A good guitar capo is integral to acoustic guitar life. The ability of capos to recreate luscious open chords in new keys is critical to the acoustic guitar’s versatility.
For example, if a singer wants to move the song up a key, it usually sounds best to simply capo up a whole step and keep all the voicings, fingerings, and “sound” of the chords the same. So without further ado, we’re going to take a quick look at the options.
Note: For a quick run down on what capos are and how they work, see this previous post.
Guitar Capo Styles
1. Strap Capos
Strap capos do what their name implies – they attach to the guitar neck via a strap. The capo is nothing more than a bar with an elastic or “tightenable” (is that a word?) strap attached to it.
- Easy to use.
- Easy to slide up and down the neck.
- Straps tend to wear out (especially elastic ones).
- May slip around a bit in position, which affects intonation.
- Dunlop 7191 Bill Russell Elastic Heavy Capo
- Jim Dunlop 70F Flat Strap Elastic Guitar Capo
- Performance Plus GC-F Flat Elastic Capo for Classical Guitar
2. Toggle Capo
Same as the Strap capo, but in order to tighten the strap, you pull a toggle that snaps the capo tight. Kind of like latch on a toolbox.
- The toggle mechanism can bring the strings out of tune.
3. Trigger Capos
Trigger capos function just like the “chip clip” you put on your bag of Doritos. You press the clamp, place over guitar neck, and release, allowing the capo to clamp down on the neck. These are very popular.
- Very easy to use.
- Easy to move quickly, which helps in “live” situations where time is of the essence.
- Firm attachment.
- Last a long time.
- As you apply the capo, the design makes the capo apply pressure beginning on one string, then, the next, etc. Because you apply the capo so quickly, you don’t really think about it. But by having all the tension exerted from one side of the fretboard, it can make the intonation screwy.
- I’m also not a fan of the angle that some of these clips have on the back side of the fretboard. It can feel off-balance, or even dig into the wood a bit.
- Kyser KG6B 6 String Capo
- Dunlop 84FB Acoustic Trigger Capo
- Nordic Essentials Aluminum Metal Universal Guitar Capo
4. Spring Capos
Same as the Trigger capo, but uses a slightly more sophisticated spring mechanism to apply pressure.
- Easy to move with one hand.
- The direct spring feels more “solid” to me than the chip-clip style spring of the Trigger Capo.
- Intonation is still a problem because the tension is still coming from one side of the capo.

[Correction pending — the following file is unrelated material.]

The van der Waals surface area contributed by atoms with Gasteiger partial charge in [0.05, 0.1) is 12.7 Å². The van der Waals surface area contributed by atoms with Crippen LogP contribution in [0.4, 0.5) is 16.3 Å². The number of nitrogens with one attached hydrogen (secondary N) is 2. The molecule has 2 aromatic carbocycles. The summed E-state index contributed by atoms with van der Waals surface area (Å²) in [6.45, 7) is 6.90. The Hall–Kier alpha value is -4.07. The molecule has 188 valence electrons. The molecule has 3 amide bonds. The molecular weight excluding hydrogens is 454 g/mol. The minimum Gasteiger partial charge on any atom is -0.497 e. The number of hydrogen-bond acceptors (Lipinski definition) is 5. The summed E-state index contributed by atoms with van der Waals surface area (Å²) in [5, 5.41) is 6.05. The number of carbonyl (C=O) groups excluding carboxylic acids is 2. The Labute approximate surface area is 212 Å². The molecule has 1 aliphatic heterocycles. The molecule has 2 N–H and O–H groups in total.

5. Adjustable Screw Capos
Adjustable screw capos have been around a long time. It feels like any old acoustic guitar case I open has a Shubb hanging out in the pocket inside. This capo operates by having a screw that you tighten down, applying pressure to the back of the guitar neck (typically through an arm). This allows the screw to apply pressure evenly from the back. A good capo for recording or home practice.
- The screw applies pressure evenly, helping it to keep in tune better.
- They’re less jerky than spring-loaded capos when applying them.
- They’re inexpensive.
- Not easy to change position quickly.
6. Yoke-style Capos
Yoke-style capos are similar to adjustable screw capos. They both use a screw on the back of the guitar neck to apply pressure to tighten the capo. The yoke-style capo, though, compeletly wraps around the neck. This allows the screw to apply pressure from dead center in the back of the neck. The front capo pad swings open using a hinge. These capos look very cool (or maybe a bit elaborate, depending on your taste).
- Great even pressure from the centered screw in the back.
- Looks very striking.
- A bit more work to put on and take off (though sliding it around once it’s on is not so bad).
7. Unique Designs…
There are a host of unique designs for capos, as well. Check out the links at the bottom of this article if you’re interested in exploring. Here are a few more popular examples:
The Performance 2
G7th has a popular capo – the Performance 2. This capo uses a unique tension system so that you close the capo and it holds (with good strength) at whatever position you place it. No springs, chip-bag-clip-like pinching – very neat and easy.
Partial capos are also popular with acoustic guitarists using alternate tunings, or complicated chord voicings. The capo is typically a spring or adjustable screw style capo. It only has a short piece that clips to the fretboard, maybe covering 3 of the 6 strings.